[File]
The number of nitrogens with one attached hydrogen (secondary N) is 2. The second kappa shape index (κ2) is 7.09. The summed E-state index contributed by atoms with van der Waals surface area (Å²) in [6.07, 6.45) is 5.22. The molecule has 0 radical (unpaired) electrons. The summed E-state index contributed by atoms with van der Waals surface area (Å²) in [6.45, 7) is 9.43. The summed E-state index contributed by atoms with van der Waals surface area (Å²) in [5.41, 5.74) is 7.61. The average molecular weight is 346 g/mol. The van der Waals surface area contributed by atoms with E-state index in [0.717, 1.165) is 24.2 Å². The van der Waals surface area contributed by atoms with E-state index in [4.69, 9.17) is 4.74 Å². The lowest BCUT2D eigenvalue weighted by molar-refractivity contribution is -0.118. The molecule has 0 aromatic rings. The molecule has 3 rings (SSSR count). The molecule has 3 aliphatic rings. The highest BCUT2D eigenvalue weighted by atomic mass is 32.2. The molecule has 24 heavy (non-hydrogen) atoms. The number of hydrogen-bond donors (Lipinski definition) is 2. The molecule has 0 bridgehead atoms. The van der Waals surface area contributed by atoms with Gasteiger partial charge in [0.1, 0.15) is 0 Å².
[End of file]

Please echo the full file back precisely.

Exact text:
The number of nitrogens with one attached hydrogen (secondary N) is 2. The second kappa shape index (κ2) is 7.09. The summed E-state index contributed by atoms with van der Waals surface area (Å²) in [6.07, 6.45) is 5.22. The molecule has 0 radical (unpaired) electrons. The summed E-state index contributed by atoms with van der Waals surface area (Å²) in [6.45, 7) is 9.43. The summed E-state index contributed by atoms with van der Waals surface area (Å²) in [5.41, 5.74) is 7.61. The average molecular weight is 346 g/mol. The van der Waals surface area contributed by atoms with E-state index in [0.717, 1.165) is 24.2 Å². The van der Waals surface area contributed by atoms with E-state index in [4.69, 9.17) is 4.74 Å². The lowest BCUT2D eigenvalue weighted by molar-refractivity contribution is -0.118. The molecule has 0 aromatic rings. The molecule has 3 rings (SSSR count). The molecule has 3 aliphatic rings. The highest BCUT2D eigenvalue weighted by atomic mass is 32.2. The molecule has 24 heavy (non-hydrogen) atoms. The number of hydrogen-bond donors (Lipinski definition) is 2. The molecule has 0 bridgehead atoms. The van der Waals surface area contributed by atoms with Gasteiger partial charge in [0.1, 0.15) is 0 Å².